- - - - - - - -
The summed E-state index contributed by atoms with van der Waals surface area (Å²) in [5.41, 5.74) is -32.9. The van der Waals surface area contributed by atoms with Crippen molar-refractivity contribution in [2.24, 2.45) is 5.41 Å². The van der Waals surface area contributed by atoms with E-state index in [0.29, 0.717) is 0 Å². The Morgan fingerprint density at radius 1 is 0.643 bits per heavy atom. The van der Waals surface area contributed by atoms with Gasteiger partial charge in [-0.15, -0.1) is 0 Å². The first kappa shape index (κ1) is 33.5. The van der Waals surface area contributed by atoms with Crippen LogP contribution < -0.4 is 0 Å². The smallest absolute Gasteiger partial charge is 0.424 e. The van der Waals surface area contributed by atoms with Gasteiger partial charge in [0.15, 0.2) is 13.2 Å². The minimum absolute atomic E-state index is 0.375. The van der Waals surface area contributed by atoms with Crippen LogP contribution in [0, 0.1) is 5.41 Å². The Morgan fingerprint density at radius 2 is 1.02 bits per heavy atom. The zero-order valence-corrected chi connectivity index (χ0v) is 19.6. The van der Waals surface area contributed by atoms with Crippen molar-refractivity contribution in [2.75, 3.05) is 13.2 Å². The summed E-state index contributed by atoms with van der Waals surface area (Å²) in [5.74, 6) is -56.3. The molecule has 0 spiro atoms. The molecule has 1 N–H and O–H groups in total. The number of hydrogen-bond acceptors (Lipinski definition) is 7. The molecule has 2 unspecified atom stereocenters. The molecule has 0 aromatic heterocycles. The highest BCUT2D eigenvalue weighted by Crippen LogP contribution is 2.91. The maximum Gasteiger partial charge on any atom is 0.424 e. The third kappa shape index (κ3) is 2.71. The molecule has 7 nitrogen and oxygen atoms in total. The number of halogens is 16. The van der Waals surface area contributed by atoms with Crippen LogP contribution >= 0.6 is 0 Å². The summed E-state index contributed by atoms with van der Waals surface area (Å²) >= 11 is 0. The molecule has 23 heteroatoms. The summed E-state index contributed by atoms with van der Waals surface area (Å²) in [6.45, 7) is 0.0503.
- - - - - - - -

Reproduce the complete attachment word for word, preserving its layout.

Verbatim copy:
The summed E-state index contributed by atoms with van der Waals surface area (Å²) in [5.41, 5.74) is -32.9. The van der Waals surface area contributed by atoms with Crippen molar-refractivity contribution in [2.24, 2.45) is 5.41 Å². The van der Waals surface area contributed by atoms with E-state index in [0.29, 0.717) is 0 Å². The Morgan fingerprint density at radius 1 is 0.643 bits per heavy atom. The van der Waals surface area contributed by atoms with Gasteiger partial charge in [-0.15, -0.1) is 0 Å². The first kappa shape index (κ1) is 33.5. The van der Waals surface area contributed by atoms with Crippen LogP contribution < -0.4 is 0 Å². The smallest absolute Gasteiger partial charge is 0.424 e. The van der Waals surface area contributed by atoms with Gasteiger partial charge in [0.15, 0.2) is 13.2 Å². The minimum absolute atomic E-state index is 0.375. The van der Waals surface area contributed by atoms with Crippen LogP contribution in [0, 0.1) is 5.41 Å². The Morgan fingerprint density at radius 2 is 1.02 bits per heavy atom. The zero-order valence-corrected chi connectivity index (χ0v) is 19.6. The van der Waals surface area contributed by atoms with Crippen molar-refractivity contribution in [2.75, 3.05) is 13.2 Å². The summed E-state index contributed by atoms with van der Waals surface area (Å²) in [5.74, 6) is -56.3. The molecule has 0 spiro atoms. The molecule has 1 N–H and O–H groups in total. The number of hydrogen-bond acceptors (Lipinski definition) is 7. The molecule has 2 unspecified atom stereocenters. The molecule has 0 aromatic heterocycles. The highest BCUT2D eigenvalue weighted by Crippen LogP contribution is 2.91. The maximum Gasteiger partial charge on any atom is 0.424 e. The third kappa shape index (κ3) is 2.71. The molecule has 7 nitrogen and oxygen atoms in total. The number of halogens is 16. The van der Waals surface area contributed by atoms with Crippen LogP contribution >= 0.6 is 0 Å². The summed E-state index contributed by atoms with van der Waals surface area (Å²) >= 11 is 0. The molecule has 23 heteroatoms. The summed E-state index contributed by atoms with van der Waals surface area (Å²) in [6.45, 7) is 0.0503.